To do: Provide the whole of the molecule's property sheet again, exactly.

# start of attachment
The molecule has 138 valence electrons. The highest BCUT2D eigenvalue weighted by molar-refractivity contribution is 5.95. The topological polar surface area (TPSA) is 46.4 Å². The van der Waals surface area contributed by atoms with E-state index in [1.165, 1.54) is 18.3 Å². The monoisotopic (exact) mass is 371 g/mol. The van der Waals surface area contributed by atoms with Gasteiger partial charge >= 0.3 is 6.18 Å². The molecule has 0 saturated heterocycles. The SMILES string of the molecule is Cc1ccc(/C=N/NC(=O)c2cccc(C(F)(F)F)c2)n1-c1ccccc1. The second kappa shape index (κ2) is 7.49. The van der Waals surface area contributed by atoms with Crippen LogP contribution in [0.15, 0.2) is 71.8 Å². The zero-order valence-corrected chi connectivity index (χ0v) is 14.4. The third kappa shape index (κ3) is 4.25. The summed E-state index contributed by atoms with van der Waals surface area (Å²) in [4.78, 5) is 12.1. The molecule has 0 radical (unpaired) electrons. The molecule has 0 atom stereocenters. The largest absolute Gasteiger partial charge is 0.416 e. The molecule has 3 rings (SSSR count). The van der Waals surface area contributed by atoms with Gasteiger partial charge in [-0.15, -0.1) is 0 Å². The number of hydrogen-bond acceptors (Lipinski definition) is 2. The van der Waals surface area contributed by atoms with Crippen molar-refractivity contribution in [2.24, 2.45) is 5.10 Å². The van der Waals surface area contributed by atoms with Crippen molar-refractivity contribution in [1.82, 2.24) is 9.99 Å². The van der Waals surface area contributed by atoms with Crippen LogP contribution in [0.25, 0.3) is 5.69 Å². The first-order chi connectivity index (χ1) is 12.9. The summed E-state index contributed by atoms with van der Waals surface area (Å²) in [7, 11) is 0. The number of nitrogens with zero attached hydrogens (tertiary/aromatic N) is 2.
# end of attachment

The molecule has 138 valence electrons. The highest BCUT2D eigenvalue weighted by molar-refractivity contribution is 5.95. The topological polar surface area (TPSA) is 46.4 Å². The van der Waals surface area contributed by atoms with E-state index in [1.165, 1.54) is 18.3 Å². The monoisotopic (exact) mass is 371 g/mol. The van der Waals surface area contributed by atoms with Gasteiger partial charge >= 0.3 is 6.18 Å². The molecule has 0 saturated heterocycles. The SMILES string of the molecule is Cc1ccc(/C=N/NC(=O)c2cccc(C(F)(F)F)c2)n1-c1ccccc1. The second kappa shape index (κ2) is 7.49. The van der Waals surface area contributed by atoms with Crippen LogP contribution in [0.15, 0.2) is 71.8 Å². The zero-order valence-corrected chi connectivity index (χ0v) is 14.4. The third kappa shape index (κ3) is 4.25. The summed E-state index contributed by atoms with van der Waals surface area (Å²) in [4.78, 5) is 12.1. The molecule has 0 radical (unpaired) electrons. The molecule has 0 atom stereocenters. The largest absolute Gasteiger partial charge is 0.416 e. The molecule has 3 rings (SSSR count). The van der Waals surface area contributed by atoms with Gasteiger partial charge in [-0.15, -0.1) is 0 Å². The number of hydrogen-bond acceptors (Lipinski definition) is 2. The van der Waals surface area contributed by atoms with Crippen molar-refractivity contribution in [2.24, 2.45) is 5.10 Å². The van der Waals surface area contributed by atoms with Crippen molar-refractivity contribution in [1.82, 2.24) is 9.99 Å². The van der Waals surface area contributed by atoms with Crippen LogP contribution in [0.25, 0.3) is 5.69 Å². The first-order chi connectivity index (χ1) is 12.9. The summed E-state index contributed by atoms with van der Waals surface area (Å²) in [7, 11) is 0. The number of nitrogens with zero attached hydrogens (tertiary/aromatic N) is 2.